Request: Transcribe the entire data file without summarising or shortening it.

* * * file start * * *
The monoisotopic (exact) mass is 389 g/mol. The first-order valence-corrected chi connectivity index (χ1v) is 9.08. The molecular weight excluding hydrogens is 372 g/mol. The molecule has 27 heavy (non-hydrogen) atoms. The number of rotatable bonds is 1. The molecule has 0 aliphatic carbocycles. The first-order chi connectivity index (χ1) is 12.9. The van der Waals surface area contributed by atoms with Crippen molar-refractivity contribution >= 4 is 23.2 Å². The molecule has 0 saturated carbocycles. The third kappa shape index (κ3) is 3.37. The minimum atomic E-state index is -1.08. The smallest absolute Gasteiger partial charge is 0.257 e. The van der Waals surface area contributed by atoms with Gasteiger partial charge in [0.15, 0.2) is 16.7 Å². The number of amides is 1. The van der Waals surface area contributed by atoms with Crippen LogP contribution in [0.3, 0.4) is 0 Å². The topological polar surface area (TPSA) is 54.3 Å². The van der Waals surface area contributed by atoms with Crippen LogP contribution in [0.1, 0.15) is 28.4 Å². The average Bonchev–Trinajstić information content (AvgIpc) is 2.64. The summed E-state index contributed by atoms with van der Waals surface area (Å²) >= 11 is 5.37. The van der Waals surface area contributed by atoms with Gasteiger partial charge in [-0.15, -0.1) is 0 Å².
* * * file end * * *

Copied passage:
The monoisotopic (exact) mass is 389 g/mol. The first-order valence-corrected chi connectivity index (χ1v) is 9.08. The molecular weight excluding hydrogens is 372 g/mol. The molecule has 27 heavy (non-hydrogen) atoms. The number of rotatable bonds is 1. The molecule has 0 aliphatic carbocycles. The first-order chi connectivity index (χ1) is 12.9. The van der Waals surface area contributed by atoms with Crippen molar-refractivity contribution >= 4 is 23.2 Å². The molecule has 0 saturated carbocycles. The third kappa shape index (κ3) is 3.37. The minimum atomic E-state index is -1.08. The smallest absolute Gasteiger partial charge is 0.257 e. The van der Waals surface area contributed by atoms with Gasteiger partial charge in [0.15, 0.2) is 16.7 Å². The number of amides is 1. The van der Waals surface area contributed by atoms with Crippen LogP contribution in [0.3, 0.4) is 0 Å². The topological polar surface area (TPSA) is 54.3 Å². The van der Waals surface area contributed by atoms with Crippen LogP contribution in [0.1, 0.15) is 28.4 Å². The average Bonchev–Trinajstić information content (AvgIpc) is 2.64. The summed E-state index contributed by atoms with van der Waals surface area (Å²) >= 11 is 5.37. The van der Waals surface area contributed by atoms with Gasteiger partial charge in [-0.15, -0.1) is 0 Å².